Impact of biofouling in intake pipes on the hydraulics and efficiency of pumping capacity
Polman, H., Verhaart, F., & Bruijs, M. (2013). Impact of biofouling in intake pipes on the hydraulics and efficiency of pumping capacity. Desalination and Water Treatment, 51(4-6), 997-1003.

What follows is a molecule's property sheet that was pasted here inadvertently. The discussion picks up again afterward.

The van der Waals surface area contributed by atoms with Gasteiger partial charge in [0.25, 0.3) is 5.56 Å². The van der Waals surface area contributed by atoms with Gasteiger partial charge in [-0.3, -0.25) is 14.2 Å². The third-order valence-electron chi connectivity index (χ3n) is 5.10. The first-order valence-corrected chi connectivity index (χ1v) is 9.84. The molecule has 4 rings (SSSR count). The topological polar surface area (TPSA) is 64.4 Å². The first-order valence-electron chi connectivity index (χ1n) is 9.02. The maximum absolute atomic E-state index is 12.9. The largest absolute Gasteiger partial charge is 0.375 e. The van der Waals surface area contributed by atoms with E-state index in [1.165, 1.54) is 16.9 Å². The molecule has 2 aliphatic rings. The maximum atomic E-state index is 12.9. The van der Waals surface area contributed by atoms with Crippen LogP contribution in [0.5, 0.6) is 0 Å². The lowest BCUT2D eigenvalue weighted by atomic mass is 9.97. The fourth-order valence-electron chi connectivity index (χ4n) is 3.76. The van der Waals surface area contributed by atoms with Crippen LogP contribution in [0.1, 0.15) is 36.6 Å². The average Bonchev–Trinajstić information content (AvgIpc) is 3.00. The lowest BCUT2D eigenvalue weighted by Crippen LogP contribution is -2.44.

Colonization of cooling water systems (CWS) by fouling organisms is a major concern for industries, power, and desalination plants over the world. Biofouling results in, depending on the dimensions of the biofouling species and growth patterns, an increased wall roughness and reduction of the inner pipe diameter. This leads to a significant head loss in the intake structure. To prevent settlement and growth of fouling species, an effective antifouling treatment is required. However, fouling mitigation must be applied from early start of operation of an installation, as several species cannot be fully mitigated (chemically) or removed (physically) after settlement, as some of them (e.g. barnacles, the Japanese oyster and Rock oyster) cement themselves to the surface. This means that even after a physical cleaning, part of the organisms remains on the surface, resulting in an irreversible increased head loss and a decreased pump capacity. To provide some clearance on the impact of biofouling on pump capacity in CWS, two cases have been studied. The results show that nonoptimal fouling treatments result in significant additional annual energy consumption. Even after complete physical cleaning, the remaining head loss is above the design line due to the increased wall roughness and results in decreased pump capacity. The results strongly emphasize the necessity to apply an effective biofouling control during the start-up of a water intake system prior to commercial operation, or to have system design parameters which take into account the irreversible effects of biofouling.